Other allies such as Dutch, French, Ethiopian, Greek, and Turkish troops looked much like U.S. troops due to post-WWII military aid. Even the tiny country of Luxembourg did their part.
Today, the Korean War Veterans Memorial on the National Mall in Washington, D.C., dedicated in 1995, has 19 stainless steel statues representing U.S. troops from the Army, Marines, Navy, and Air Force. Rightfully, they are a mix of races and are portrayed with a variety of small arms including M1 Garands, M1 Carbines, BARs, and light machine guns.Want to know more?
For more information on the Korean War, there are a number of free books and publications available through the U.S. Army Heritage and Education Center as well as the Navy History and Heritage Command and the Marine Corps History Division. Additionally, the Army has set up a new commemorative website with photos and art as well as other documents related to the conflict. For those homeschooling or just curious about their knowledge of the Korean War, there is also a quiz.
If you are interested in history, head on over to our Military Classics section, where historic arms are just a click away.
The post 70th Anniversary of Korean War: The Guns They Carried appeared first on Guns.com.
Since 1992 Sharp Shooters in Lubbock, Texas has served its fine citizens with all their firearms needs — be it hunting, self-defense, or storage. With a vast selection of guns available and friendly customer service, Sharp Shooters has become a staple in Lubbock.
Guns.com caught up with Zane Wagner, who runs the social media and online sales for Sharp Shooters Safe & Gun, to learn more about Sharp Shooters and how Guns.com helps boost online sales.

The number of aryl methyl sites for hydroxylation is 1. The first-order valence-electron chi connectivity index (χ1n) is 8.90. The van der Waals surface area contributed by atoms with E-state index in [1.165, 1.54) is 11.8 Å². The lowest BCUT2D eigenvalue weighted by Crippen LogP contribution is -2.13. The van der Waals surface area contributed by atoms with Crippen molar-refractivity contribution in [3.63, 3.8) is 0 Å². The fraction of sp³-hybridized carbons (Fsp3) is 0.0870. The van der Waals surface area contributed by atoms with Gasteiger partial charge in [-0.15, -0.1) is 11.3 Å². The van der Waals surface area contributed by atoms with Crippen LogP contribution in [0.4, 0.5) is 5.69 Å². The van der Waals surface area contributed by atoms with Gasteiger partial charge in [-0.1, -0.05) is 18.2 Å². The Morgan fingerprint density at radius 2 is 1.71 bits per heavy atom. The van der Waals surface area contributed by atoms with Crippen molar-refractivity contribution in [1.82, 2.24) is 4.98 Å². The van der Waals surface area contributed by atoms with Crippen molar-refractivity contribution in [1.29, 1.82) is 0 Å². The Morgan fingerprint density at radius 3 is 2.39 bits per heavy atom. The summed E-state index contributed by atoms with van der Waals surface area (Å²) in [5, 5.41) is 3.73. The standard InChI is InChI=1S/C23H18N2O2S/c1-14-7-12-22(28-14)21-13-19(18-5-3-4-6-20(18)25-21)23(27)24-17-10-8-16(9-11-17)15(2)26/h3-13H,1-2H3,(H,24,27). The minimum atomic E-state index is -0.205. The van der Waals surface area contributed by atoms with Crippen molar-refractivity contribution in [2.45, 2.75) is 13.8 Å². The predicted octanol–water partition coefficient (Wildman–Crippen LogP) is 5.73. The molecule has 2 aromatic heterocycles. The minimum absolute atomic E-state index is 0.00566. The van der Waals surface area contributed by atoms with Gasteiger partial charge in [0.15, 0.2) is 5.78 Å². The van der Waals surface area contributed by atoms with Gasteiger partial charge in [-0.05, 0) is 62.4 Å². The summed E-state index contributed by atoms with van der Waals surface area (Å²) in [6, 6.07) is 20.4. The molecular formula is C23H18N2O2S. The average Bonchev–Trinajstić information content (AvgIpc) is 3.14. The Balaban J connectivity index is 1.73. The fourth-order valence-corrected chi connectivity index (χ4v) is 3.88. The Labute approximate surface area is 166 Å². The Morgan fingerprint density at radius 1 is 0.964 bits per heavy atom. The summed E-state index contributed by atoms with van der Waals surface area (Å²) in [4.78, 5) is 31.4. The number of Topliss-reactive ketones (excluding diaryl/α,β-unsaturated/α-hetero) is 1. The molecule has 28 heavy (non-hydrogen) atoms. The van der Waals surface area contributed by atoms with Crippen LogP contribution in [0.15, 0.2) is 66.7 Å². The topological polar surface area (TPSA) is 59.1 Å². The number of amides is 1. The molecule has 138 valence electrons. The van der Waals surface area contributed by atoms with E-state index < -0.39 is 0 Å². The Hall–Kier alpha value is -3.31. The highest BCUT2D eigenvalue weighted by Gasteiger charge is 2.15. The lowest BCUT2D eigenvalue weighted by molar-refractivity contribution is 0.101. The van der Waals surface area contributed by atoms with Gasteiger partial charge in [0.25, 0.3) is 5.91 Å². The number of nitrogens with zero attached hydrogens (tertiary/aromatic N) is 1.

Guns.com: What makes Sharp Shooters unique as a gun store?
Wagner: We’re the largest privately-owned gun store between Dallas and Denver. We’re 8,000 square feet and typically we’ve got over 3,000 firearms in stock at a time.
Guns.com: What would your customers say they love most about your shop?
Wagner: I think people really like that we offer a big selection in a small, friendly environment. People like coming in here because they know our names and we know their names. Even though we’re a big store, we still have customer service.
Guns.com: How many people work there?
Wagner: There’s about 10 of us that work in the shop.
Guns.com: What do you like about working with Guns.com?
Wagner: It’s really made a streamlined process of being able to sell online, which is really nice. It allows me to get a different revenue stream coming in for Sharp Shooters — we get more of a customer base that maybe we wouldn’t be able to reach here in Lubbock.
Guns.com: Do you find the people who are buying online are local to Texas or are you doing more out-of-state transfers?
Wagner: We have a mix. I’ve shipped a lot of guns out to Dallas, Austin, and some of the more major metropolitan areas in Texas. I also send a lot out to different states like Florida and the Carolinas.
Guns.com: Do you think most Texans prefer to buy from local gun shops?
Wagner: I think there’s definitely a benefit of buying locally — being able to go [into the shop.] I think a lot of Texans do prefer that.
Guns.com: Last question, a little abstract, why do you think Texans love guns so much?
Wagner: I think it has always just been a part of the culture. When you think of Texas, I think people think of guns and the Wild West.
The post Dealer Spotlight: Sharp Shooters in Lubbock, Texas appeared first on Guns.com.
Hunters in Maine are training to use crossbows this year thanks to a new rule expanding the tools people can use during bow season.
The post Maine Expanding Crossbow Hunting Rules for Three Years appeared first on GunsAmerica Digest.
Kabobs are a terrific way to share meat. They're fun to eat, everyone likes them and you can make them on the grill, over the fire, or in the toaster oven.
A team of shooters with varying experience went through, shot, and evaluated four, mid-range priced rifles from Mossberg, Savage, Howa, and CVA to see just what kind of bang for your buck you get in a mid-priced rifle.
The post Budget Rifle Showdown: Savage vs. Mossberg vs. Howa vs. CVA appeared first on GunsAmerica Digest.
The Colorado Parks and Wildlife Commission now requires that everyone using State Wildlife Areas or leased State Trust Land possess a hunting or fishing license first.
The post Colorado Parks Commission Now Requires License for Hiking on Park Land appeared first on GunsAmerica Digest.